They say that reading is the key to knowledge, the window to a whole world of the things you never knew, the thoughts you thought only you had, and a lifetime of stories and adventures. And it’s true.
I know this because I have recently discovered (courtesy of a very lovely book given to Miss Elma for her birthday) that my 6′ 1″, hockey playing, steak and chips eating, Yorkshireman husband, is in fact a princess. I know, it was a bit of a surprise to me too.
The source material for this irrefutable proclamation of dainty royalty is the gospel truth that is Caryl Hart and Sarah Warburton’s The Princess and the Peas (and yes, we’re still firmly in the pink phase around here).
Lily-Rose May is the epitome of a lovely little girl; albeit a very girly one. She minds her manners, helps her Daddy and is generally a shining light in the community, until….
….Daddy serves peas.
She doesn’t want to eat peas, and despite her father’s efforts to put Heston Blumenthal in the shade with some extraordinarily stomach turning pea combinations, it’s not good; peas make her sick, and bring her out in a rash of violent green.
The doctor is summoned and his diagnosis is clear; Lily-Rose May is princess all the way, and she duly sets off for the palace and a lifetime of being securely protected from the dreaded peas.
My lovely H would, I am certain, suffer the same fate, and be given the same diagnosis were the little green spheres of doom ever to cross our threshold. Well I’m not entirely certain about the green spots because I’ve never had the opportunity to put it to the test, but he became rather pale on the first reading to Kitty, though fatherly devotion kept him there til the very end, and ever since it’s been deflected to me with a “Mummy can read you that one.”
H cannot abide peas. In his world there are a few select veggies that can be embraced, another array that will be tolerated, a goodly few that are decidedly persona non grata, and then there are peas.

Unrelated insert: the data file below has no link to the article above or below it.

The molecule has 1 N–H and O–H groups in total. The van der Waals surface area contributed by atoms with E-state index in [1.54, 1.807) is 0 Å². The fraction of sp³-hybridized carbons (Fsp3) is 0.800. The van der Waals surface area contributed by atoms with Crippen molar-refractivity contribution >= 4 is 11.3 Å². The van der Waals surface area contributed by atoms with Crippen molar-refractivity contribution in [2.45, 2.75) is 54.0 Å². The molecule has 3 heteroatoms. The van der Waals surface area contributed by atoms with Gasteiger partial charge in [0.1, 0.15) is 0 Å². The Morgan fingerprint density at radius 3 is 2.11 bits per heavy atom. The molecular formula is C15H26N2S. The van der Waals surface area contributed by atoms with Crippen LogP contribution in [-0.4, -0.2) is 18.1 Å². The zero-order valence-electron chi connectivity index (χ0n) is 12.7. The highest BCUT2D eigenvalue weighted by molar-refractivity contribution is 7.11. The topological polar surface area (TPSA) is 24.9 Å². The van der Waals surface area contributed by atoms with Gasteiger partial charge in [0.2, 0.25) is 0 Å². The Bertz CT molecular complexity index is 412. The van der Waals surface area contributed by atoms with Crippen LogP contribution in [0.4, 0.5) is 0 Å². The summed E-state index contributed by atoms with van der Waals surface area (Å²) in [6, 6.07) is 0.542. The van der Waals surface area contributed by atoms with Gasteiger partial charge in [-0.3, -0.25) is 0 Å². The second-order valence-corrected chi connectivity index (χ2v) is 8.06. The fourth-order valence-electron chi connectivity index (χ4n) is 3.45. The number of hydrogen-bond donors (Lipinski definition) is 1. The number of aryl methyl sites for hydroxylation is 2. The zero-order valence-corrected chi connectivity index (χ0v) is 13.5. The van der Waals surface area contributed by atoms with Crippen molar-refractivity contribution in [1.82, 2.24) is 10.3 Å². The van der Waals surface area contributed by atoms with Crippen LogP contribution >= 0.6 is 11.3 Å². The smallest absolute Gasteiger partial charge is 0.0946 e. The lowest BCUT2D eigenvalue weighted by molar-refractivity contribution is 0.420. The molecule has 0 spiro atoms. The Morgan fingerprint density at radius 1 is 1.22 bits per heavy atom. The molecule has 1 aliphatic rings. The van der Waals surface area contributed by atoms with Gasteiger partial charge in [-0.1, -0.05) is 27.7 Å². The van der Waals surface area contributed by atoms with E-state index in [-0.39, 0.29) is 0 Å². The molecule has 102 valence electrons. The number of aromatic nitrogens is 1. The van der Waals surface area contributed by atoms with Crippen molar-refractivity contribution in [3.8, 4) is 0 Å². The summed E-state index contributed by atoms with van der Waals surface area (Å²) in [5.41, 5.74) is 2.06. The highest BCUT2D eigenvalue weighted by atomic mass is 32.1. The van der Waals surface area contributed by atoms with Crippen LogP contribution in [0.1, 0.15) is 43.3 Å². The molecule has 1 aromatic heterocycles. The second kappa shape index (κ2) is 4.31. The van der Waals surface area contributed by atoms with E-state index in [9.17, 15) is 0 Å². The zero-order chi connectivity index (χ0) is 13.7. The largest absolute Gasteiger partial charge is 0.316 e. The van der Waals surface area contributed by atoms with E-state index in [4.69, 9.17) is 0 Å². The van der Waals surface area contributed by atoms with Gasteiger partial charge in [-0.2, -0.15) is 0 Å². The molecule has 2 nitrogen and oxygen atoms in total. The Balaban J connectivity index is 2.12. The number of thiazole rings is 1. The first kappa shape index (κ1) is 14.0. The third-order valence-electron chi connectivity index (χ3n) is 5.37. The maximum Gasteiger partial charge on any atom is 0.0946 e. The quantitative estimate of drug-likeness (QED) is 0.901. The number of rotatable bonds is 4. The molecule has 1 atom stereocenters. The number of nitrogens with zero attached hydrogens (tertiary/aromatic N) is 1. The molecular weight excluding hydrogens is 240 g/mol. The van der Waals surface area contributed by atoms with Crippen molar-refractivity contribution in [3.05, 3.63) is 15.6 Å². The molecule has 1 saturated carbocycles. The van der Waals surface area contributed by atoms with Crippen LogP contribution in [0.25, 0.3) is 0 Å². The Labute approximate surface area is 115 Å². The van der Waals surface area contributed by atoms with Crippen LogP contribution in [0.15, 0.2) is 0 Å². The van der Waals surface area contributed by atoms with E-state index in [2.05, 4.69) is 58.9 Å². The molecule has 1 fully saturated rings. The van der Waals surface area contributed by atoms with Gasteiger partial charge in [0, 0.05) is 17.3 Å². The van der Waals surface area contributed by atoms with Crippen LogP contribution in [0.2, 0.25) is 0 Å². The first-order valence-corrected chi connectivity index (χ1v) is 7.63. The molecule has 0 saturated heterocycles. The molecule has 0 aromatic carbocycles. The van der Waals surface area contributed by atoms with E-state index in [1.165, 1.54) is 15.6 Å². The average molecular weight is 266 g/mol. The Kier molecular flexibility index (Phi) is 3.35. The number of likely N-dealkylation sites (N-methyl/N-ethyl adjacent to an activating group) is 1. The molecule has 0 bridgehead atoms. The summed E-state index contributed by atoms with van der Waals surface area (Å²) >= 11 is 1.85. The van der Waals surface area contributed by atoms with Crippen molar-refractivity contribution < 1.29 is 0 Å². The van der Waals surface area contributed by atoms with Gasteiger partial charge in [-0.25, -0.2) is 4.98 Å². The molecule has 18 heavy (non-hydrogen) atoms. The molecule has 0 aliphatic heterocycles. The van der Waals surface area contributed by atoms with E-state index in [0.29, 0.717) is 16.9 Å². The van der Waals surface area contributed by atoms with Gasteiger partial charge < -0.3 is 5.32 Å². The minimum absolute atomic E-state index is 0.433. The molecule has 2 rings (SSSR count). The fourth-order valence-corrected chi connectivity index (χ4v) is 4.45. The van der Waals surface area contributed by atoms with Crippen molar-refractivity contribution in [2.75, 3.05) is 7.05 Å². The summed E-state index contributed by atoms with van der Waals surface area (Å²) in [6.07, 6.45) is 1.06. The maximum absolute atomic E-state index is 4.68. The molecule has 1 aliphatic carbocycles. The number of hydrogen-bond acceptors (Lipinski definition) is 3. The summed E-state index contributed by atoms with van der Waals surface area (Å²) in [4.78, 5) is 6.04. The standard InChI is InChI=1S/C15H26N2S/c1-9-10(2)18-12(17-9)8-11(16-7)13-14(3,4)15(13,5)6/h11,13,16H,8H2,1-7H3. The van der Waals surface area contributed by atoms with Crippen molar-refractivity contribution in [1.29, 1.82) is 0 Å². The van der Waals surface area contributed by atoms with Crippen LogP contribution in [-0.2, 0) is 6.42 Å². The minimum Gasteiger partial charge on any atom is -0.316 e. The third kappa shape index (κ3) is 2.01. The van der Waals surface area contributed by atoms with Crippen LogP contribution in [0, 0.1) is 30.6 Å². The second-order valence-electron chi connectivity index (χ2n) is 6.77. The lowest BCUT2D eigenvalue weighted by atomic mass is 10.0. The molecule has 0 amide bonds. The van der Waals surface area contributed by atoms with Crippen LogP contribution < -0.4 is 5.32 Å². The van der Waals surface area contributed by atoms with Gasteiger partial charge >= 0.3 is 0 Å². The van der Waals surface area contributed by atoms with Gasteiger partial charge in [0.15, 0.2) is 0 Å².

And where little Lily-Rose May decides that hours of speech-learning, waving practice, and cold cabbage soup for lunch is not an acceptable trade for pea-free living, I think H might just find that a sacrifice worth making, although he might draw the line at a pretty frock and a tiara.
Kit on the other hand is impervious to their terror, to the extent that we’ve had to do a little editing while reading lest she decide that she too needs to coat her veggies in chocolate to make them palatable (I’ve already lost the battle on ketchup – like father like daughter in that regard at least!).
Thank you again to Anne-Marie at Mummy Hearts You and Claire at Great British Family for joining in last week. If you haven’t come across Herman’s Letter yet you have to go and see Anne-Marie’s pictures, it looks like the sweetest little lift the flap book ever, and Claire has discovered a beautifully illustrated Nursery Rhymes that seems to have completely captivated her daughter.
And a big welcome to Jemma from List of Lovely Things who introduced me to Betty and the Yeti (in one of those “I can’t believe I haven’t seen this before” moments), and Laurenne at This Mummy who has the most adorable video of her biggest little girl reading her favourite bedtime story.
And if you have a favourite why not share it here; each linky will stay open for a week so there’s plenty of time to join in. And so, without further ado, it’s over to you. I’ve told you what we are reading, now tell me what we should be reading!